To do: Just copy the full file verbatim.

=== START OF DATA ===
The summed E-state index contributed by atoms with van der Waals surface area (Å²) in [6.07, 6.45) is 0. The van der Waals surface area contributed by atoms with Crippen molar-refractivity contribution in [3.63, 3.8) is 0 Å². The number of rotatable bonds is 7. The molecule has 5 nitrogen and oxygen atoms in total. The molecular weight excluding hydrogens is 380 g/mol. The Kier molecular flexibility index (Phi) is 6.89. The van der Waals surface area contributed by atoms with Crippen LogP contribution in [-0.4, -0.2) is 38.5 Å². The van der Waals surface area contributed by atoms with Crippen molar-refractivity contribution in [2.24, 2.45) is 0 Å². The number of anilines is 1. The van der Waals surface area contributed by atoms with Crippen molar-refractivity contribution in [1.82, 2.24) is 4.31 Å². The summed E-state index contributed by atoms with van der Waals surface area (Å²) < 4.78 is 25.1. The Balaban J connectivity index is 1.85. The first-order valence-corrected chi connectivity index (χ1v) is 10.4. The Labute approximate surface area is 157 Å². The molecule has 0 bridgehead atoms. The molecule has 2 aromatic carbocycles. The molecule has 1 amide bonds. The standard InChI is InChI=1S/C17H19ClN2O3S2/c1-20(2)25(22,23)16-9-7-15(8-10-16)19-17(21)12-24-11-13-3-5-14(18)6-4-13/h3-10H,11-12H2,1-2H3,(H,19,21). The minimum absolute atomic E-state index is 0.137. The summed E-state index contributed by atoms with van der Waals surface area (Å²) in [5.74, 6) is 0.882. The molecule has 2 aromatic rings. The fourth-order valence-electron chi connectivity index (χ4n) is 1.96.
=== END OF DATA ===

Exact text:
The summed E-state index contributed by atoms with van der Waals surface area (Å²) in [6.07, 6.45) is 0. The van der Waals surface area contributed by atoms with Crippen molar-refractivity contribution in [3.63, 3.8) is 0 Å². The number of rotatable bonds is 7. The molecule has 5 nitrogen and oxygen atoms in total. The molecular weight excluding hydrogens is 380 g/mol. The Kier molecular flexibility index (Phi) is 6.89. The van der Waals surface area contributed by atoms with Crippen LogP contribution in [-0.4, -0.2) is 38.5 Å². The van der Waals surface area contributed by atoms with Crippen molar-refractivity contribution in [2.24, 2.45) is 0 Å². The number of anilines is 1. The van der Waals surface area contributed by atoms with Crippen molar-refractivity contribution in [1.82, 2.24) is 4.31 Å². The summed E-state index contributed by atoms with van der Waals surface area (Å²) < 4.78 is 25.1. The Balaban J connectivity index is 1.85. The first-order valence-corrected chi connectivity index (χ1v) is 10.4. The Labute approximate surface area is 157 Å². The molecule has 0 bridgehead atoms. The molecule has 2 aromatic carbocycles. The molecule has 1 amide bonds. The standard InChI is InChI=1S/C17H19ClN2O3S2/c1-20(2)25(22,23)16-9-7-15(8-10-16)19-17(21)12-24-11-13-3-5-14(18)6-4-13/h3-10H,11-12H2,1-2H3,(H,19,21). The minimum absolute atomic E-state index is 0.137. The summed E-state index contributed by atoms with van der Waals surface area (Å²) in [5.74, 6) is 0.882. The molecule has 2 aromatic rings. The fourth-order valence-electron chi connectivity index (χ4n) is 1.96.